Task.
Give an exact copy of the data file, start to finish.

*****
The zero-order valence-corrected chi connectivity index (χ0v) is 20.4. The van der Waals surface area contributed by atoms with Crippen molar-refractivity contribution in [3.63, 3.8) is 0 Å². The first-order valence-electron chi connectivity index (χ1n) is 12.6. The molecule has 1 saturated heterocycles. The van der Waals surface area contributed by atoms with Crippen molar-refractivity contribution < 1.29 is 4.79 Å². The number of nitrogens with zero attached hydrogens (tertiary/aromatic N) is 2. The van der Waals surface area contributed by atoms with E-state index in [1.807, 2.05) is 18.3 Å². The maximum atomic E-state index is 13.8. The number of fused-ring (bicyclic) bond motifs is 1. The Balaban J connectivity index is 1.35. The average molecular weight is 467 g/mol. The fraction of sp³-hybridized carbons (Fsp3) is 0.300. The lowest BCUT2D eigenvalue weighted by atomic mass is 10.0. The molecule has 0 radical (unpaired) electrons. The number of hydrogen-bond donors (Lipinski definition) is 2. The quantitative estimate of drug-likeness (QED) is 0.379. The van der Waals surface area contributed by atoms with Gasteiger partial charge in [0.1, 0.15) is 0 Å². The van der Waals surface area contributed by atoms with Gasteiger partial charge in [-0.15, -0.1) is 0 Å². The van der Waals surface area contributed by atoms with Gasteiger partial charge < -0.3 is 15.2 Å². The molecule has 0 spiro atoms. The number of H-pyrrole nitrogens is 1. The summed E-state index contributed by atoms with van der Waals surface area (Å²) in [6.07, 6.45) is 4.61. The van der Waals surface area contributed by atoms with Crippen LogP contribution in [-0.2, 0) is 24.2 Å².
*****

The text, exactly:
The zero-order valence-corrected chi connectivity index (χ0v) is 20.4. The van der Waals surface area contributed by atoms with Crippen molar-refractivity contribution in [3.63, 3.8) is 0 Å². The first-order valence-electron chi connectivity index (χ1n) is 12.6. The molecule has 1 saturated heterocycles. The van der Waals surface area contributed by atoms with Crippen molar-refractivity contribution < 1.29 is 4.79 Å². The number of nitrogens with zero attached hydrogens (tertiary/aromatic N) is 2. The van der Waals surface area contributed by atoms with E-state index in [1.807, 2.05) is 18.3 Å². The maximum atomic E-state index is 13.8. The number of fused-ring (bicyclic) bond motifs is 1. The Balaban J connectivity index is 1.35. The average molecular weight is 467 g/mol. The fraction of sp³-hybridized carbons (Fsp3) is 0.300. The lowest BCUT2D eigenvalue weighted by atomic mass is 10.0. The molecule has 0 radical (unpaired) electrons. The number of hydrogen-bond donors (Lipinski definition) is 2. The quantitative estimate of drug-likeness (QED) is 0.379. The van der Waals surface area contributed by atoms with Gasteiger partial charge in [0.1, 0.15) is 0 Å². The van der Waals surface area contributed by atoms with Gasteiger partial charge in [-0.15, -0.1) is 0 Å². The van der Waals surface area contributed by atoms with Gasteiger partial charge < -0.3 is 15.2 Å². The molecule has 0 spiro atoms. The number of H-pyrrole nitrogens is 1. The summed E-state index contributed by atoms with van der Waals surface area (Å²) in [6.07, 6.45) is 4.61. The van der Waals surface area contributed by atoms with Crippen LogP contribution in [-0.2, 0) is 24.2 Å².